The Seven Songs “Boots of Spanish Leather” by Bob Dylan “Inside a Boy” by My Brightest Diamond “Spirits (Having Flown)” by Bee Gees “A Letter to Both Sides” by The Fixx “Elegie in C Minor, Op. 24” by Gabriel Faure “Tel Que Tu Es” by Charlotte Gainsbourg “Revolution Earth” by The B-52s Bob Dylan Professor […]
First great show of 2007: Lambchop and Yo La Tengo. Unfortunately, YLT’s last visit to Knoxville was memorable for reasons having little to do with the amazing music that was played that night. But they came back anyway, God bless ’em, and this time they played to a large and rapt audience at the Bijou. […]
I’d brought along Joanna’s bite-sized Sony Cyber-shot camera in hopes of getting some decent stills, but the light was too low (even from the third row) and, as a result, all of the photos were streaked by motion blurs. So, instead, I experimented with the video capture, and I’m really pleased with the results — especially with the sound.
This is the second time “The Origin of Love” has been a Long Pauses Song of the Moment. Again, I was inspired by seeing a live performance of Hedwig and the Angry Inch — this time here in our own “scruffy little city,” Knoxville, Tennessee. K-Town did me proud. The Actors Co-op’s production is funnier, […]
If I’m remembering theory notation correctly, the change for “Inner City Blues” is i-IV. Two chords. It opens with twenty-four straight measures of the minor root before finally changing to the major IV, where it stays for all of four measures before returning to the root. Would have bored me senseless a decade ago; now, I’ll be damned if that change ain’t transcendent. The song is a chant-like, soul-filled lamentation. An angry prayer.
I had two main goals with this mix. First, I decided to divide it evenly between older and newer music. There’s always a jump of at least 15 years from tune to tune. But I also wanted the mix to be coherent, so I was looking for a tone that could maybe be described as “Songs that might actually sound better if they were played on an old, hissing record player.”
In a relatively short time Beauty Pill has gone through a few members, and with a couple singers and songwriters in the band there is a surprising amount of variety on display. The Song of the Moment, “Goodnight For Real” is representative only in that it features clever lyrics, solid playing (including some fun synth parts), and a really catchy chorus.
The Song of the Moment was supposed to be Mark Kozelek’s version of “Riff Raff” from What’s Next to the Moon, his album of Bon Scott-era AC/DC covers. Something in that combination of Kozelek’s voice and his tasteful acoustic guitar arrangements unearths the roots in AC/DC’s rock. That album is borderline bluegrass–not the arrangements or […]
I’ve been meaning to post this one for some time now. I’m not sure how well “Cucurrucucu Paloma” will work for those of you who haven’t seen Almodovar’s Talk to Her, but I had to buy the soundtrack for this song alone. I just can’t imagine being able to sing like Caetano Veloso. I’d never talk again.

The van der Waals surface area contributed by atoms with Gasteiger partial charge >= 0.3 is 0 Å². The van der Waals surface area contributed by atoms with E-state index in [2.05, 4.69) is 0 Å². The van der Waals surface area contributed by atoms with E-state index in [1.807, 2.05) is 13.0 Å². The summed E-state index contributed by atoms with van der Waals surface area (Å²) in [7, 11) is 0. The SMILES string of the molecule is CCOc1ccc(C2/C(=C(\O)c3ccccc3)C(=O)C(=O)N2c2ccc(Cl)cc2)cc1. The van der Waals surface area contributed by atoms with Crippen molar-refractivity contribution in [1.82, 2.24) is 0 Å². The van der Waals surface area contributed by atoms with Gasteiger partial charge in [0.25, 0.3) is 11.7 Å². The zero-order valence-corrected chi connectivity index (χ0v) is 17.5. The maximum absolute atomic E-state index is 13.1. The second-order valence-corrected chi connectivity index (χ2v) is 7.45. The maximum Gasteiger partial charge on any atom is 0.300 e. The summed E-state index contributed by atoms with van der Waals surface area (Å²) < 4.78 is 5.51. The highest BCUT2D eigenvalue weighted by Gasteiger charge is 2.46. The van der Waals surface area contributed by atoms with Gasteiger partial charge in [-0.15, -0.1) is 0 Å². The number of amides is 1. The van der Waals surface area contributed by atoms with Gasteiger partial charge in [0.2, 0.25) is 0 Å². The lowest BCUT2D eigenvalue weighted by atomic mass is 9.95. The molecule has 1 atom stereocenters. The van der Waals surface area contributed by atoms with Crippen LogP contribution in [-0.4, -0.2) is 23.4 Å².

When I was 19 I played piano in a big band. One night, during a break, I started playing part of “South Side of the Sky” and within a minute the rest of the rhythm section joined in. It was really sloppy, but we made it from the end of the piano solo through most of the “la la la la la la la la” part.
The oft-repeated but still-juicy line from Godard: “The history of cinema is boys photographing girls. The history of history is boys burning girls at the stake.” You can confirm the second sentence by watching TV for three minutes. To confirm the first sentence, watch the Cat Power videos available here at the Matador website.
My wife surprised me yesterday afternoon with the Angels in America soundtrack. “Quartet” accompanies the scene that holds the rare honor of having made me cry two nights in a row. What can I say? Art is my refuge from a life of hardened cynicism. I can only imagine what condition I’ll be in on Sunday night when Louis delivers the Kaddish.
“Big Dipper” is one more track from a mix CD that I received recently. I’ve never been a big fan of Cracker, but this song really works for me. I love the spare arrangement, especially the acoustic piano and steel guitar, but mostly I like this song because of the lyrics and because of David Lowery’s delivery of them.
Robert Palmer has passed away. For years, I knew him only as the “Addicted to Love” guy, but then a friend with a killer CD collection moved into the dorm room across the hall from mine and fired up Sneakin’ Salley Through the Alley (1975). The first three songs on that album are as good as it gets. Of course, that might have more to do with his collaboration with Little Feat than with his own talent, but Palmer obviously had good taste.
These are dark days in K-town. On Saturday night, the Jack Astronauts played their farewell show at Manhattan’s in the Old City, and they will be missed. Along with their usual fare — loud, fast surf rock — they also threw in some great covers, including The Ramones’ version of “Happy Birthday” (for our friend’s 28th), “Ace of Spades” by Motorhead, and “Next to You” by The Police.
Brad Mehldau is such a ridiculously talented pianist, composer, and arranger. His cover of Radiohead’s “Exit Music (For a Film)” isn’t particularly representative of his work, which is often more improvisatory and freeform (check out his Elegiac Cycle album), but it seemed a timely choice. Mehldau’s also been known to cover Neil Young, Nick Drake, […]